On the Threshold
High school kids are now on the threshold of independence. By fifteen, your son or daughter has a conscience and is developing their own moral and ethical values. The etiquette fundamentals required for most social interactions are established, and your child is almost, but not quite, ready to face the world on her own terms. In order to make many of the manners you have taught her her own, she first may reject them. However, as she evolves into a young adult, she will take them back. Your task is to maintain the standards you have established. She will be looking to you for that consistency.
In addition, there are specific manners you can teach. The manners associated with interviews are invaluable and may actually help to differentiate your child from all the others the interviewer meets. When your child goes to meet her boyfriend’s parents, she will thank you for the table manners you have insisted on. There are a myriad of manners associated with the special parties that come about in the teen years: proms, homecoming, carnivals, and graduation. When kids have an understanding of what’s expected of them and what they can expect of others, they move into any new situation with confidence. What a gift!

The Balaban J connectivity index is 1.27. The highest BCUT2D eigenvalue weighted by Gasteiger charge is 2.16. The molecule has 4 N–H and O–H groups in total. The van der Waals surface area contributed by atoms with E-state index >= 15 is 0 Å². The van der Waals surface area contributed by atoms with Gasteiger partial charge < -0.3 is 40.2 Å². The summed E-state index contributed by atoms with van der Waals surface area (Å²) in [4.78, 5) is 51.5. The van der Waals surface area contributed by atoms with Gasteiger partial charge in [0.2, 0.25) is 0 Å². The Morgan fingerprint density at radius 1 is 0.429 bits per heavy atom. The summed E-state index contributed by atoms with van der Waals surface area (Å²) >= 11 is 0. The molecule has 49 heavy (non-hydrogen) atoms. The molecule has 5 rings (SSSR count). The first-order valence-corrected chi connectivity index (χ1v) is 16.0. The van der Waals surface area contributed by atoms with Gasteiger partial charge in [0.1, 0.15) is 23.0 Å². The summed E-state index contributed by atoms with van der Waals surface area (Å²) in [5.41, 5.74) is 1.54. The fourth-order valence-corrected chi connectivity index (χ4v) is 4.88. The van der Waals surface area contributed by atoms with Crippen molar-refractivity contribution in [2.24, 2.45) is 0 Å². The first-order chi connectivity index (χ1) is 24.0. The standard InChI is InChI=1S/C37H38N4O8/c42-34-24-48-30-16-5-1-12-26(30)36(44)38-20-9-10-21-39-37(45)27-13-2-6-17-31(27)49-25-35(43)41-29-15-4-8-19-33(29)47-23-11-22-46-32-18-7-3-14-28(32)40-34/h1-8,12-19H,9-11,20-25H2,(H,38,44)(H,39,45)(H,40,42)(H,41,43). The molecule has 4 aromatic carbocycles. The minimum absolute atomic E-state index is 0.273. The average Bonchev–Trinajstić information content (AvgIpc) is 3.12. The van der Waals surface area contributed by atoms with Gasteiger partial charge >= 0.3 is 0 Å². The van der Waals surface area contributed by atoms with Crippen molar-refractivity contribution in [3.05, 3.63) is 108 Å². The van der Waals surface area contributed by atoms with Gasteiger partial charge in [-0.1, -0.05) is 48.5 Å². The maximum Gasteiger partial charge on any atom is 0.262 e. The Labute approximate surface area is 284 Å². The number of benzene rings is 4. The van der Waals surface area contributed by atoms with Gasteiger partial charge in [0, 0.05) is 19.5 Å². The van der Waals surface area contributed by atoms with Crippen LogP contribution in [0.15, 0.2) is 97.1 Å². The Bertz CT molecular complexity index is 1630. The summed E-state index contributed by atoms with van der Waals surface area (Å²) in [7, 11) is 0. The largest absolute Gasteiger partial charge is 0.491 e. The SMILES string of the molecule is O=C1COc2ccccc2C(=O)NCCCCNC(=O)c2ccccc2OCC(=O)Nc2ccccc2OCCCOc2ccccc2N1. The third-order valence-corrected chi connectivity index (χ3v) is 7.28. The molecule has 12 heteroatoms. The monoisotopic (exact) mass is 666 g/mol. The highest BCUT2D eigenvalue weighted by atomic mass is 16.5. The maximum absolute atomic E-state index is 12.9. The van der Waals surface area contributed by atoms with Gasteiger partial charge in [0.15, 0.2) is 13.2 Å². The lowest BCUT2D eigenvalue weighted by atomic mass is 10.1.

Cindy and Peggy’s Books
Cindy Post Senning and Peggy Post wrote Teen Manners: From Malls to Meals to Messaging and Beyond specifically for teens. In addition to the everyday manners presented in a more mature style, manners related to interviews, jobs, leadership in school, and social life are explored with explanations about why they are important and examples that show how good manners make a difference.